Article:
G.B.F (or Gay Best Friend as it stands for) was hailed – by it’s own promoters no doubt – as a gay take on Mean Girls. (Or should that be ‘Gurls’, “with a ‘u'” as Mrs. Van Camp states). To be fair, the comparison that should have been made is, ‘a gay take on Mean Girls, but with worse actors and better shoes’. But once such a comparison has been made, it seems the film will never really be judged on its own standards, but rather constantly paralleled to the high ones of the original high school romp.

If you’re going to attempt to nod to an absolute classic it’s hard to do on a smaller budget. Don’t get me wrong, there’s a number of familiar faces; Andrea Bowen (Desperate Housewives), Xosha Roquemore (The Mindy Project), Natasha Lyonne (American Pie), and Rebecca Gayheart (Jawbreaker) and of course Megan Mullally (Will & Grace), but the film doesn’t have as strong a plot, and it feels like the two main gay characters lack the level of acting experience needed to make them likeable; Tanner (Michael J Willett) feels awkward while Brent is over-acted.

Megan Mullally shines as Mrs. Van Camp – and in fact shits all over Regina’s mum. There are some hilarious one-liners, which as the sassy black girl, are mostly given to Caprice – those of you familiar with her acting as Tamra will already know she’s on point with her delivery. While the film is light and fluffy, it will touch certain notes with gay audience members on the awkwardness of ‘coming out’ and having a best friendship that nothing will break. Overall it’s an enjoyable watch, and partially fills the void those have from re-watching Mean Girls over and over, but it’s not one you’ll be quoting for years to come.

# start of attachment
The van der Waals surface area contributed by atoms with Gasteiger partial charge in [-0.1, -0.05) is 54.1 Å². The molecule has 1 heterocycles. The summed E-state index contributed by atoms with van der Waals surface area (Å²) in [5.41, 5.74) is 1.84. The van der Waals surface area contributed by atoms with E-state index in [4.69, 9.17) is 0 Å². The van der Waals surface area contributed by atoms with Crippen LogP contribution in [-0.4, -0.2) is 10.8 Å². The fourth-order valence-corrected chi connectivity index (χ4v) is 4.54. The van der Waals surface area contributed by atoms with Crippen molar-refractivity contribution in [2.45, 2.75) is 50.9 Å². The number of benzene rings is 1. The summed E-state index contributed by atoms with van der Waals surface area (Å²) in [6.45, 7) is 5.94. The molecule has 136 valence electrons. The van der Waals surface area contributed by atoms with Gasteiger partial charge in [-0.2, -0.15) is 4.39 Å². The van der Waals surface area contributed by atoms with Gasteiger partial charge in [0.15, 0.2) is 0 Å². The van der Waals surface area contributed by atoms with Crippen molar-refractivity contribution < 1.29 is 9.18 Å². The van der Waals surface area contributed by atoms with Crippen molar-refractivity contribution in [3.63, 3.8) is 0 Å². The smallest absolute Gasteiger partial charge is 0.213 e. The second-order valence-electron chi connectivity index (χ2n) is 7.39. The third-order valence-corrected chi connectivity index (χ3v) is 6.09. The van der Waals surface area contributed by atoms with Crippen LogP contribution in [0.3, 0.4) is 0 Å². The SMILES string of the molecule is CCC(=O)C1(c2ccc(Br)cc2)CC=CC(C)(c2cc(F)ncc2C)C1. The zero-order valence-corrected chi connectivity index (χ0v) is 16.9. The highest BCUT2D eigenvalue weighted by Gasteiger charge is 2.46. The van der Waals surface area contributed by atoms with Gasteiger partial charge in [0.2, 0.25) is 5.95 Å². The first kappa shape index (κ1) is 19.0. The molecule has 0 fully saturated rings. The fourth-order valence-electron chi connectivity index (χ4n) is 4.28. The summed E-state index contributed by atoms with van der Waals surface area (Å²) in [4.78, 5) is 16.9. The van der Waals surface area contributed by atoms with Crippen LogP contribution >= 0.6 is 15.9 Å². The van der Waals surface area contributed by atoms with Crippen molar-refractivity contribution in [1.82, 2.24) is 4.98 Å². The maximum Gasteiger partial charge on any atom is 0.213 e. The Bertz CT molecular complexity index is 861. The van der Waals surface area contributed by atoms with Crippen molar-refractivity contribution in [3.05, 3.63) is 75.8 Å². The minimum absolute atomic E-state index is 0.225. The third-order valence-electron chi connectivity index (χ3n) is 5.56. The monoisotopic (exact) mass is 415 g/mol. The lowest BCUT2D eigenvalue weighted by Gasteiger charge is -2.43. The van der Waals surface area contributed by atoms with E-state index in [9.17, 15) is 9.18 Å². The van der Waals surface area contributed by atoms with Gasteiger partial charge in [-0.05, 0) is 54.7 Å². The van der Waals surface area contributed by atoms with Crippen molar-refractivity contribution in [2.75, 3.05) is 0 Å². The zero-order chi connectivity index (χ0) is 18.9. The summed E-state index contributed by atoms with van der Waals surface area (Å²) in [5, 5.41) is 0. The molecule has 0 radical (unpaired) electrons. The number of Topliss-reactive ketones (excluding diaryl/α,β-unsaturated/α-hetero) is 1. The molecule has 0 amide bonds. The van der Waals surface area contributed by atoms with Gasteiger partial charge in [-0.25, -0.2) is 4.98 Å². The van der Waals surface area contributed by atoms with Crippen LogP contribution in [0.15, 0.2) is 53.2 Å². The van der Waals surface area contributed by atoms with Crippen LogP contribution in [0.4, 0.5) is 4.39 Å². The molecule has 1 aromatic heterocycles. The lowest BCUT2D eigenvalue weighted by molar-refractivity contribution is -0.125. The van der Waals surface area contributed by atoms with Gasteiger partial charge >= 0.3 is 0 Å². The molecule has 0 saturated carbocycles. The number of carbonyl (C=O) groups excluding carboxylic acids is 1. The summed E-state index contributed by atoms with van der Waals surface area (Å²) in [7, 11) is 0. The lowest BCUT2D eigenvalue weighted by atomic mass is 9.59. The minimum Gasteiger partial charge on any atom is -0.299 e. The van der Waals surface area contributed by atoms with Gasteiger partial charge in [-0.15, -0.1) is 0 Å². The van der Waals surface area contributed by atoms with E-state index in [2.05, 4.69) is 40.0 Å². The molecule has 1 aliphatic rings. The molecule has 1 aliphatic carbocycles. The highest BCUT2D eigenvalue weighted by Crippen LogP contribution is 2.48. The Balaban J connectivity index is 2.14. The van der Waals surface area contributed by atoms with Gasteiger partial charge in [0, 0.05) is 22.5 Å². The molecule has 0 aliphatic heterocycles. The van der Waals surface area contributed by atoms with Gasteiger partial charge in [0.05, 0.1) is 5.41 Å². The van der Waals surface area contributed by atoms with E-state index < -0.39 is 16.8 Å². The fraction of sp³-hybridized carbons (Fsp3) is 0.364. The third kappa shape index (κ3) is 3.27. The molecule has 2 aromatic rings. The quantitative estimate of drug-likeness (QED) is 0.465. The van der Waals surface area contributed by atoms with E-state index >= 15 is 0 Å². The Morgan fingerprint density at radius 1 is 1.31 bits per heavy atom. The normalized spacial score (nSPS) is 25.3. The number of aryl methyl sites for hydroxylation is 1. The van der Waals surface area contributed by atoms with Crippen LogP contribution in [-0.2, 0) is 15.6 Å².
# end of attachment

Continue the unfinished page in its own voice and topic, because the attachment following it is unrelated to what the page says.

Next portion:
Also, the fashion is so try hard it completely misses the mark.

Rating: 3/5

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Other posts you might like:
>> If The Mean Girls Were Gay
>> The Manifestation of a Mean Girl
>> Great Wall of Grindr: Mean Gays